By Marina Nye, Curatorial Research Assistant and PhD Student, UCLA History Department
Not even a year ago, a baking craze swept over the nation as Americans were confined to their homes. Everyone sought new hobbies to occupy their time during the stay-at-home order such as cooking and baking. Sourdough starter kits flew off the shelves and bakers exchanged family recipes in online forums. The submissions to the Collecting Community History Initiative elucidate how important baking was during unprecedented times.
Americans gravitated towards culinary arts because baking is often centered around community. Generously gifting baked goods to her friends and neighbors is one way contributor Beth Virostek builds community during the pandemic. Virostek notes how “We are meant to live in community. In this time though we are far apart physically, we perhaps are being pulled closer emotionally and spiritually in this collective experience.” Lis Claydon notes how she is often on the receiving end of this baked goods exchange. She writes “We have had cookies, brownies, and even Easter baskets full of goodies left at our door. Everyone really has been looking out and caring for each other during this crazy time.” Sharing baked goods was a common method of maintaining community at the beginning of the pandemic.
Cooking cultivated an online community. Jennifer Schneiderman received an overwhelming number of emails inquiring about a quarantine recipe exchange. This inspired her to create a blog dedicated to her late grandmother who loved to cook. Bobbie Cheri Gobert, a cookbook author, also built an online community through his Zoom cooking classes. Many of the recipes Gobert taught his students were created by him or were recipes passed down from his grandmother and mother.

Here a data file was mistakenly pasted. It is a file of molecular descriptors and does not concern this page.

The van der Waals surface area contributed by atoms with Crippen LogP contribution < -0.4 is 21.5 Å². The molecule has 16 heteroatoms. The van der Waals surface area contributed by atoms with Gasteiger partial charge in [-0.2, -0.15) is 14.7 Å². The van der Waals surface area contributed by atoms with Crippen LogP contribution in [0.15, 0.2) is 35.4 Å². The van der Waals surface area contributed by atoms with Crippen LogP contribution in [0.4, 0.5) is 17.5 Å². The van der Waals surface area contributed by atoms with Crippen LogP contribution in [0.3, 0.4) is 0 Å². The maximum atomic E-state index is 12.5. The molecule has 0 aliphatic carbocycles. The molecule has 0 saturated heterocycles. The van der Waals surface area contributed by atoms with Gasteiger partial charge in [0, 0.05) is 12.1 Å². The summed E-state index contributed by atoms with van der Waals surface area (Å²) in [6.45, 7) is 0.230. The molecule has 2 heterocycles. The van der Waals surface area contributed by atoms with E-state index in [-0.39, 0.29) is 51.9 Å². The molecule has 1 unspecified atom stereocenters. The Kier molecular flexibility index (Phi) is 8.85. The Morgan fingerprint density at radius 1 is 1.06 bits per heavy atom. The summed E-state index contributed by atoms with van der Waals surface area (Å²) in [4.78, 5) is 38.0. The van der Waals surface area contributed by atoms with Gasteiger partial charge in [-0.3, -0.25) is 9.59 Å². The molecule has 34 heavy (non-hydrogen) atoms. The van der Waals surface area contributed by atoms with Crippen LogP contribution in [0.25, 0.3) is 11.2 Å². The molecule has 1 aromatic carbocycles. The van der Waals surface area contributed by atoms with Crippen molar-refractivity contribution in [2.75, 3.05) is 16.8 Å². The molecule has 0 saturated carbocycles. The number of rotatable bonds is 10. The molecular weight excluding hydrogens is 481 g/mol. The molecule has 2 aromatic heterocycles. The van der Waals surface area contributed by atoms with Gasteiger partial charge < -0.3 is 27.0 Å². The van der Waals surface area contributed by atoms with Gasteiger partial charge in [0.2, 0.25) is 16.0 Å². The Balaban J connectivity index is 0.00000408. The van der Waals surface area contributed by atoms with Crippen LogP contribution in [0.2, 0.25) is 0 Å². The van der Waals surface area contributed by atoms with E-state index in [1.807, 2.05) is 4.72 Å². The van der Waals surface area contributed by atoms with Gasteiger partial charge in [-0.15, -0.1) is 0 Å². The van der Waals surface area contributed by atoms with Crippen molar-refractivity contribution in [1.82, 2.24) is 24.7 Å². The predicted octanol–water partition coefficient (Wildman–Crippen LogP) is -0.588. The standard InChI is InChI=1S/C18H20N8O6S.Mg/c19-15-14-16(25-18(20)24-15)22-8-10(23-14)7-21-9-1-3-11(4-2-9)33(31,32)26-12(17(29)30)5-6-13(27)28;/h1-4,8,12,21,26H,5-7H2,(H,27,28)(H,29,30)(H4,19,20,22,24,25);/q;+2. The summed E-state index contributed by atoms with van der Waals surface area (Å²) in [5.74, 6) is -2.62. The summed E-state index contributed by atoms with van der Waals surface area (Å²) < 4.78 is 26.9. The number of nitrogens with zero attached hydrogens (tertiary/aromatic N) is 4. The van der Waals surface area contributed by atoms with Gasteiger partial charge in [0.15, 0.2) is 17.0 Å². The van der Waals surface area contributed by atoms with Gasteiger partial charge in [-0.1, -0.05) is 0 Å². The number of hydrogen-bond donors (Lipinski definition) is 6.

Scnhiederman and Gobert, along with many contributors, saw cooking as a way to reconnect with their heritage and roots. Contributor Brighid Pulskamp cooked traditional foods from her home Rez, Navajo Nation. She writes “[cooking] brings me comfort. I miss my family and I wish I could hug them. The food is as close to a physical hug I can get.” Keisha Raines also uses food to connect with her family. She often asks her friends and family members ‘what was the best thing you ate this week?’ and then inquire about the recipe. Raines has also been sifting through old Guamanian cookbooks her mother gave her. One of her favorite dishes is Chicken Estufao.
Cooking during quarantine has also been a therapeutic and creative outlet. Samantha Broxton cooked an array of international cuisine which enabled her to connect to her heritage and world travels. She explains “cooking was a form of therapy for me.” Ninoska Suarez has channeled her emotions into baking. During quarantine she has made “banana bread, carrot cake, Salvadoran quesadillas, pan de bono, and pie. Birthday cakes, lemon curd, biscuits.” She writes “For stress. I like baking.”
Other culinary artists are using food in non-traditional ways as visual art. Jeremy Howe made an art piece depicting his vision of the pandemic entitled Year of the Cough. This 20"x16" canvas was covered in roasted black bean paste, seasoned soybean paste, breadcrumbs, corn syrup, marshmallow cookies, baking morsels, strawberry glaze, and pig snout. Along the same vein, artist Rebecca Petigrow created a food-based art project called The artMissF. Petigrow explains, “we created paired art/food recipes that people could create at home, while listening to the poets and watching the artist present her work.” Cooks and artists have expressed their feelings and creativity in different ways through food.
Americans delved into culinary arts as a method of connecting to their communities and roots. Baking and cooking has also been an effective therapeutic strategy and creative outlet during the stay-at-home order. The initial novelty of baking bread and sharing recipes has seemed to wear off and many have turned to new hobbies over the last year. Yet some cooks and bakers have continued to channel their passion and creativity into their kitchens in 2021. The submissions to the Collecting Community History Initiative give a fascinating look at how Americans spent their time in isolation.